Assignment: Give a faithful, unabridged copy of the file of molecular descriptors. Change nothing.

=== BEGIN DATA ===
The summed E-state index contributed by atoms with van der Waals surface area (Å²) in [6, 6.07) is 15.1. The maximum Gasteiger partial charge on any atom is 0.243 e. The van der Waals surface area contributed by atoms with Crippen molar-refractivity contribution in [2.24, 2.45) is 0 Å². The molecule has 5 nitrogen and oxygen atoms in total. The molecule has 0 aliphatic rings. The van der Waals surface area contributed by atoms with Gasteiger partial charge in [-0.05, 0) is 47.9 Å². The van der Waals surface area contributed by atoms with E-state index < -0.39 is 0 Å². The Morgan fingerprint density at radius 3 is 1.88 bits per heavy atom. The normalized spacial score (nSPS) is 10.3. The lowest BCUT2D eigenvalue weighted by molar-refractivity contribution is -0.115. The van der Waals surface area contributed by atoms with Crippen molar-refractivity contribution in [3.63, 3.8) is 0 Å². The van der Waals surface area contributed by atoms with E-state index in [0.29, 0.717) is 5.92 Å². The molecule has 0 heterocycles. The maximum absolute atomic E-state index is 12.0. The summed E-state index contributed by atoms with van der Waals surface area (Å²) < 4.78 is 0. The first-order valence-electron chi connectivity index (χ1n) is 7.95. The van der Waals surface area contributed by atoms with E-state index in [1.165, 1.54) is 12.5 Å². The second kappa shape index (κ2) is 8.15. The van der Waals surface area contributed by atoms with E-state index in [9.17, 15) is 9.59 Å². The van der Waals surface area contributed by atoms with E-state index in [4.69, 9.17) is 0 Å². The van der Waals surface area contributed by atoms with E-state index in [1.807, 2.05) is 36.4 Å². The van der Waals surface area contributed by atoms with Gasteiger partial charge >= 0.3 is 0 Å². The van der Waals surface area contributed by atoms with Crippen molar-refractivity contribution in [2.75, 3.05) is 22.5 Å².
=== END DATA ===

The summed E-state index contributed by atoms with van der Waals surface area (Å²) in [6, 6.07) is 15.1. The maximum Gasteiger partial charge on any atom is 0.243 e. The van der Waals surface area contributed by atoms with Crippen molar-refractivity contribution in [2.24, 2.45) is 0 Å². The molecule has 5 nitrogen and oxygen atoms in total. The molecule has 0 aliphatic rings. The van der Waals surface area contributed by atoms with Gasteiger partial charge in [-0.05, 0) is 47.9 Å². The van der Waals surface area contributed by atoms with E-state index < -0.39 is 0 Å². The Morgan fingerprint density at radius 3 is 1.88 bits per heavy atom. The normalized spacial score (nSPS) is 10.3. The lowest BCUT2D eigenvalue weighted by molar-refractivity contribution is -0.115. The van der Waals surface area contributed by atoms with Crippen molar-refractivity contribution in [3.63, 3.8) is 0 Å². The van der Waals surface area contributed by atoms with E-state index in [0.29, 0.717) is 5.92 Å². The molecule has 0 heterocycles. The maximum absolute atomic E-state index is 12.0. The summed E-state index contributed by atoms with van der Waals surface area (Å²) < 4.78 is 0. The first-order valence-electron chi connectivity index (χ1n) is 7.95. The van der Waals surface area contributed by atoms with E-state index in [1.165, 1.54) is 12.5 Å². The second kappa shape index (κ2) is 8.15. The van der Waals surface area contributed by atoms with E-state index in [9.17, 15) is 9.59 Å². The van der Waals surface area contributed by atoms with E-state index in [4.69, 9.17) is 0 Å². The van der Waals surface area contributed by atoms with E-state index in [1.807, 2.05) is 36.4 Å². The van der Waals surface area contributed by atoms with Gasteiger partial charge >= 0.3 is 0 Å². The van der Waals surface area contributed by atoms with Crippen molar-refractivity contribution in [2.75, 3.05) is 22.5 Å².